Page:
05 October, 2009

The Gift of Time, from our Friend Facebook

Stephanie taught me to brush my teeth in the shower for the ultimate in multitasking and to avoid getting breakouts from leftover toothpaste dribble on your chin; that was seventh grade. Kristin tried her best to teach me how to tell time in the first. I learned to love the Dallas Cowboys (or at least the silver pencil from that cool set of NFL pencils) from Craig. And there was that amazing family of singers, Liz, Ann and Mary (and their brothers, Andy, Pete and Jim) who taught me so much about music, harmony and devotion. I learned about Jesus and mayonnaise from Tricia, and went to Hebrew school with Liz. Julie paid me a quarter for each cigarette butt I could find after her infamous high school parties, and I learned how to French kiss from David at the roller skating rink.

I figured out you could talk about race without being a racist with Jeff, and that the color of my homecoming date didn't matter to my parents at all when I went with Tom. Jill (or Jiy'l as she called herself then...) taught me how to rat my hair, and I got scared by a movie the first time when I saw Cujo at Claudia's house. Rachel taught me humility and the value of charity, and I learned how to clean up my own high school parties with Kristi. I learned how to hoist sails with Susan, and had my first crush on Jason.

Tracy and I wrote so may poems back and forth to each other I'm surprised we don't both work at Hallmark (Hugh Prather had *nothin'* on us!), and I bought a bottle of Drakkar Noir for Brian in junior high because I a) loved the smell and b) thought he was wonderful.

I loved the way Margot dressed, and swore that I too would wear a scarf someday. I only began working at the Gap because Emily worked there. She quit right before my first day and I stayed for 11 years.

and of course I could go on and on and on, because I rarely meet someone who doesn't teach me something, and most of the time, when I encounter a situation that is similar later in life, I think of that person most every time. Not most times... really, it's every time. So this means that *every time* I hit a note that fills in the chord, whether I am singing with others or the radio, I think of Liz, Ann and Mary (and their brothers, Andy, Pete and Jim), and Tina too, and Jenny and Briana. Every time. That's a lot of people, and it doesn't even count all of the people from college, like Andria, Katie and Susannah and Stacy, and Susan, and Erin, and, and....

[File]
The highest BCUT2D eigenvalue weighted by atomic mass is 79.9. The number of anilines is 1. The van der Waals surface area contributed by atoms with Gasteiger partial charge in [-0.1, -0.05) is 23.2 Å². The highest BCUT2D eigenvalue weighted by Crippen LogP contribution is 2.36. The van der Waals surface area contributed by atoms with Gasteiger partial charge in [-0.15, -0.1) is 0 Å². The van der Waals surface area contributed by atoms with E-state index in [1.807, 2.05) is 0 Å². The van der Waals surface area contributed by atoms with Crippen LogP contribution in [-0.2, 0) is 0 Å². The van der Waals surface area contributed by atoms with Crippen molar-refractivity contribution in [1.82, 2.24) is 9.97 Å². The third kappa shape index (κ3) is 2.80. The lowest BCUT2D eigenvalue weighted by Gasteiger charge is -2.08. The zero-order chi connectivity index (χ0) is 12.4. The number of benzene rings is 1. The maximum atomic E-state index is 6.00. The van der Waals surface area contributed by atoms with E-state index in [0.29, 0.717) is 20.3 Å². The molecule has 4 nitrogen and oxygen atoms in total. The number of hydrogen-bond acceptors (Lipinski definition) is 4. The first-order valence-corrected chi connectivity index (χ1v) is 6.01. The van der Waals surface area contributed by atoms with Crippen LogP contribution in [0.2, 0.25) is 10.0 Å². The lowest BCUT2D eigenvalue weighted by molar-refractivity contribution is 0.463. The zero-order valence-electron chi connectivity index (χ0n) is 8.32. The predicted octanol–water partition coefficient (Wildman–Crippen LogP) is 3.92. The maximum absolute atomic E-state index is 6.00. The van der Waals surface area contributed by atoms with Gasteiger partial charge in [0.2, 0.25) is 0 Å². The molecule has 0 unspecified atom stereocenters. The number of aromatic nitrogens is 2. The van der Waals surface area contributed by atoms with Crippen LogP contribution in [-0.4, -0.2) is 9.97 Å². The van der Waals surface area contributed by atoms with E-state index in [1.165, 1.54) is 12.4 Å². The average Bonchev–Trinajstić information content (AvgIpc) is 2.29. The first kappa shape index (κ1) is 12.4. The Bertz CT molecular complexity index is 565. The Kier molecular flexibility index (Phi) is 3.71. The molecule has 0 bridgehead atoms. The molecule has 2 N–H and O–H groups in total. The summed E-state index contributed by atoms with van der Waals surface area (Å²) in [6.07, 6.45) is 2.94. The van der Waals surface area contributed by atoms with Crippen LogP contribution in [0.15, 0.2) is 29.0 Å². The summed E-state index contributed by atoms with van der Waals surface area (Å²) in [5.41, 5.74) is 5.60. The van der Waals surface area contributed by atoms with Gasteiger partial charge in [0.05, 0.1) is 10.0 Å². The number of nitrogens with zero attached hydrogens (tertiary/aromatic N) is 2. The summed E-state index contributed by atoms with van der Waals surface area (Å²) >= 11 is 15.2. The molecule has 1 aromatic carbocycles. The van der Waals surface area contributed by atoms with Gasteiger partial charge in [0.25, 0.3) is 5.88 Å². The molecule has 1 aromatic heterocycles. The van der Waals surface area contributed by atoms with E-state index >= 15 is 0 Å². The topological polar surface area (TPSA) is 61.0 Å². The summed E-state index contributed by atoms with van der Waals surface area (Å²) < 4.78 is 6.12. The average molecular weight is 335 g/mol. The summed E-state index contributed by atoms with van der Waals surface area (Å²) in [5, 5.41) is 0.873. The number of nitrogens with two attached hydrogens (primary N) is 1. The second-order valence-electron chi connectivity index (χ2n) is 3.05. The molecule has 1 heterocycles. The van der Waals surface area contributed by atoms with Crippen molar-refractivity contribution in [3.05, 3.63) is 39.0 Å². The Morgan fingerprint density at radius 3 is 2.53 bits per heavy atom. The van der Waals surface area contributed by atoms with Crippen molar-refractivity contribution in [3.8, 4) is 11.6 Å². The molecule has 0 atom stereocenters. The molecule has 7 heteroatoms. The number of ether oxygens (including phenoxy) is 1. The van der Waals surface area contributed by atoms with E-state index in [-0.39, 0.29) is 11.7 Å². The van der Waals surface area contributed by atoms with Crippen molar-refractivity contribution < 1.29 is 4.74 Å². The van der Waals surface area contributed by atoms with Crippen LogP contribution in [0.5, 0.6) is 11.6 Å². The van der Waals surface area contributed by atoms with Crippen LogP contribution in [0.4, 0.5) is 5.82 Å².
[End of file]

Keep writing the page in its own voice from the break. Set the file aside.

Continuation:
then, not only do I recall their names (or their faces if their names are gone, or the relationship was brief..) but then I wonder where they are, how they're doing, do they have families? Are they happy?

so I have decided that Facebook is actually saving me time. At the very least, it is decreasing the amount of mental clutter I sift through daily. It works like this: I reconnected with one of my college boyfriends, even emailed back and forth a bit, looked through each other's photos. Then, I stopped wondering, every single time I saw a yellow light, whether he was okay, and had figured some things out. He has. He's okay, so I *stopped* worrying every time I saw that yellow light (that trigger is a long story about a car accident he was in with his "next girlfriend"...)

and that family Liz, Ann and Mary (and their brothers, Andy, Pete and Jim)? They are all great too. And so is Tina.

and I know Liz is on a plane to Geneva right now, and that Kristin is having trouble with random texts from Gautamala, and Tom is expecting a baby soon. It's all right here on my laptop.

Facebook, holding on to all of that information, all of that history, so I don't need to any more.

Thank you Facebook. Thank you.
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